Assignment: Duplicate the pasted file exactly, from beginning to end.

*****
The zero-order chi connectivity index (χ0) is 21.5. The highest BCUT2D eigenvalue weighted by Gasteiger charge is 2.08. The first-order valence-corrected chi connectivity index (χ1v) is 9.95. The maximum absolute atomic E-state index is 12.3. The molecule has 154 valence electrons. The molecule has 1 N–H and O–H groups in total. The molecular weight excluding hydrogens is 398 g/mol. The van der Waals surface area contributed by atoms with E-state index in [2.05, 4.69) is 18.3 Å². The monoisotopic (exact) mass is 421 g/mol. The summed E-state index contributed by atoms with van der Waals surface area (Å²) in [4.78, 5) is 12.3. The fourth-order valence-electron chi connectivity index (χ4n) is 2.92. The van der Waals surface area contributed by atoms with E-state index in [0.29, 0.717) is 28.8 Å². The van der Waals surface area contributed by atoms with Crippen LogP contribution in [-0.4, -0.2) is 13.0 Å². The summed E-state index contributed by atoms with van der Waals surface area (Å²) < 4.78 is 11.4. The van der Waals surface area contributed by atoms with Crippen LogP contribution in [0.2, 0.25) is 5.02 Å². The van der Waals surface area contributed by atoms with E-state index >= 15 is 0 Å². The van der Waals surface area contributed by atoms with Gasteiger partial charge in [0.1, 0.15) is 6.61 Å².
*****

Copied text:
The zero-order chi connectivity index (χ0) is 21.5. The highest BCUT2D eigenvalue weighted by Gasteiger charge is 2.08. The first-order valence-corrected chi connectivity index (χ1v) is 9.95. The maximum absolute atomic E-state index is 12.3. The molecule has 154 valence electrons. The molecule has 1 N–H and O–H groups in total. The molecular weight excluding hydrogens is 398 g/mol. The van der Waals surface area contributed by atoms with E-state index in [2.05, 4.69) is 18.3 Å². The monoisotopic (exact) mass is 421 g/mol. The summed E-state index contributed by atoms with van der Waals surface area (Å²) in [4.78, 5) is 12.3. The fourth-order valence-electron chi connectivity index (χ4n) is 2.92. The van der Waals surface area contributed by atoms with E-state index in [0.29, 0.717) is 28.8 Å². The van der Waals surface area contributed by atoms with Crippen LogP contribution in [-0.4, -0.2) is 13.0 Å². The summed E-state index contributed by atoms with van der Waals surface area (Å²) < 4.78 is 11.4. The van der Waals surface area contributed by atoms with Crippen LogP contribution in [0.2, 0.25) is 5.02 Å². The van der Waals surface area contributed by atoms with E-state index >= 15 is 0 Å². The van der Waals surface area contributed by atoms with Gasteiger partial charge in [0.1, 0.15) is 6.61 Å².